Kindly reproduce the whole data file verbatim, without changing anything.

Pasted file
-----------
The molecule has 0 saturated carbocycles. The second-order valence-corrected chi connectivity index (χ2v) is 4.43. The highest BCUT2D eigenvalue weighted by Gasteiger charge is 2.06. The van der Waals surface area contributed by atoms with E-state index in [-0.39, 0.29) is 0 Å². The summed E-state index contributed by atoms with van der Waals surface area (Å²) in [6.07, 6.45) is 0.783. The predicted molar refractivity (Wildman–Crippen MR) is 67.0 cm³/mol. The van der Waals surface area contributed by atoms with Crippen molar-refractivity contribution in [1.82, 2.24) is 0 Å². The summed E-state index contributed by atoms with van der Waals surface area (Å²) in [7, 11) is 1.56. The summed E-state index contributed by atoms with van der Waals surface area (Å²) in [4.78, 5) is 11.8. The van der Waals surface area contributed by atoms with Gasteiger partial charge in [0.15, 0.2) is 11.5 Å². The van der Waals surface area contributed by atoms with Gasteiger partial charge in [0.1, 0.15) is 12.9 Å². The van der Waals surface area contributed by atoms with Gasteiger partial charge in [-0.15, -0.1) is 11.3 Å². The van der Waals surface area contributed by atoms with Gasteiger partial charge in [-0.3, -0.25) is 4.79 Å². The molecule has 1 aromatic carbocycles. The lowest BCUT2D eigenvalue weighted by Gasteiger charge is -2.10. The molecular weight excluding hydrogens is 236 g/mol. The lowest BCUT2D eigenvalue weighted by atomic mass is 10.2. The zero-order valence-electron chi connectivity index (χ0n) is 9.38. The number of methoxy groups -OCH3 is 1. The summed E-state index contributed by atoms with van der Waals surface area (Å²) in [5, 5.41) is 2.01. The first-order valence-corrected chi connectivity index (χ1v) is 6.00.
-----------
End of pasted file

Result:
The molecule has 0 saturated carbocycles. The second-order valence-corrected chi connectivity index (χ2v) is 4.43. The highest BCUT2D eigenvalue weighted by Gasteiger charge is 2.06. The van der Waals surface area contributed by atoms with E-state index in [-0.39, 0.29) is 0 Å². The summed E-state index contributed by atoms with van der Waals surface area (Å²) in [6.07, 6.45) is 0.783. The predicted molar refractivity (Wildman–Crippen MR) is 67.0 cm³/mol. The van der Waals surface area contributed by atoms with Crippen molar-refractivity contribution in [1.82, 2.24) is 0 Å². The summed E-state index contributed by atoms with van der Waals surface area (Å²) in [7, 11) is 1.56. The summed E-state index contributed by atoms with van der Waals surface area (Å²) in [4.78, 5) is 11.8. The van der Waals surface area contributed by atoms with Gasteiger partial charge in [0.15, 0.2) is 11.5 Å². The van der Waals surface area contributed by atoms with Gasteiger partial charge in [0.1, 0.15) is 12.9 Å². The van der Waals surface area contributed by atoms with Gasteiger partial charge in [-0.15, -0.1) is 11.3 Å². The van der Waals surface area contributed by atoms with Gasteiger partial charge in [-0.3, -0.25) is 4.79 Å². The molecule has 1 aromatic carbocycles. The lowest BCUT2D eigenvalue weighted by Gasteiger charge is -2.10. The molecular weight excluding hydrogens is 236 g/mol. The lowest BCUT2D eigenvalue weighted by atomic mass is 10.2. The zero-order valence-electron chi connectivity index (χ0n) is 9.38. The number of methoxy groups -OCH3 is 1. The summed E-state index contributed by atoms with van der Waals surface area (Å²) in [5, 5.41) is 2.01. The first-order valence-corrected chi connectivity index (χ1v) is 6.00.